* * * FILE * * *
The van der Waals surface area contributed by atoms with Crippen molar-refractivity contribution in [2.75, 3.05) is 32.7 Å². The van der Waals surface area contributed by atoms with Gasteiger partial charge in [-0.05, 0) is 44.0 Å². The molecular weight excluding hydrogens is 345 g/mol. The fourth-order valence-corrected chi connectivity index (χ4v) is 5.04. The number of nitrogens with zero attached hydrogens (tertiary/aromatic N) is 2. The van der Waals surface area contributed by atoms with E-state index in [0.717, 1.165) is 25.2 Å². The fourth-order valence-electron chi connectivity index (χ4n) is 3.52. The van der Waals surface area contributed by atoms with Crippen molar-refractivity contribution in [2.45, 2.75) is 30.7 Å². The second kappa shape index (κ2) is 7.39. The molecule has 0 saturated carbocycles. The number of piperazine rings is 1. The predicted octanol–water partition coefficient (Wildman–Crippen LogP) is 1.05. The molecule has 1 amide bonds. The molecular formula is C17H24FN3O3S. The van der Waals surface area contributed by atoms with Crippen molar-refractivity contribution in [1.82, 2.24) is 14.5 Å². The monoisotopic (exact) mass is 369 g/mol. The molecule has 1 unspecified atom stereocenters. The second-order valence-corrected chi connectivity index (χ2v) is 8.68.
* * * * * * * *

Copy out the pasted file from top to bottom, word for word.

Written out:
The van der Waals surface area contributed by atoms with Crippen molar-refractivity contribution in [2.75, 3.05) is 32.7 Å². The van der Waals surface area contributed by atoms with Gasteiger partial charge in [-0.05, 0) is 44.0 Å². The molecular weight excluding hydrogens is 345 g/mol. The fourth-order valence-corrected chi connectivity index (χ4v) is 5.04. The number of nitrogens with zero attached hydrogens (tertiary/aromatic N) is 2. The van der Waals surface area contributed by atoms with E-state index in [0.717, 1.165) is 25.2 Å². The fourth-order valence-electron chi connectivity index (χ4n) is 3.52. The van der Waals surface area contributed by atoms with Crippen molar-refractivity contribution in [2.45, 2.75) is 30.7 Å². The second kappa shape index (κ2) is 7.39. The molecule has 0 saturated carbocycles. The number of piperazine rings is 1. The predicted octanol–water partition coefficient (Wildman–Crippen LogP) is 1.05. The molecule has 1 amide bonds. The molecular formula is C17H24FN3O3S. The van der Waals surface area contributed by atoms with Crippen molar-refractivity contribution in [1.82, 2.24) is 14.5 Å². The monoisotopic (exact) mass is 369 g/mol. The molecule has 1 unspecified atom stereocenters. The second-order valence-corrected chi connectivity index (χ2v) is 8.68.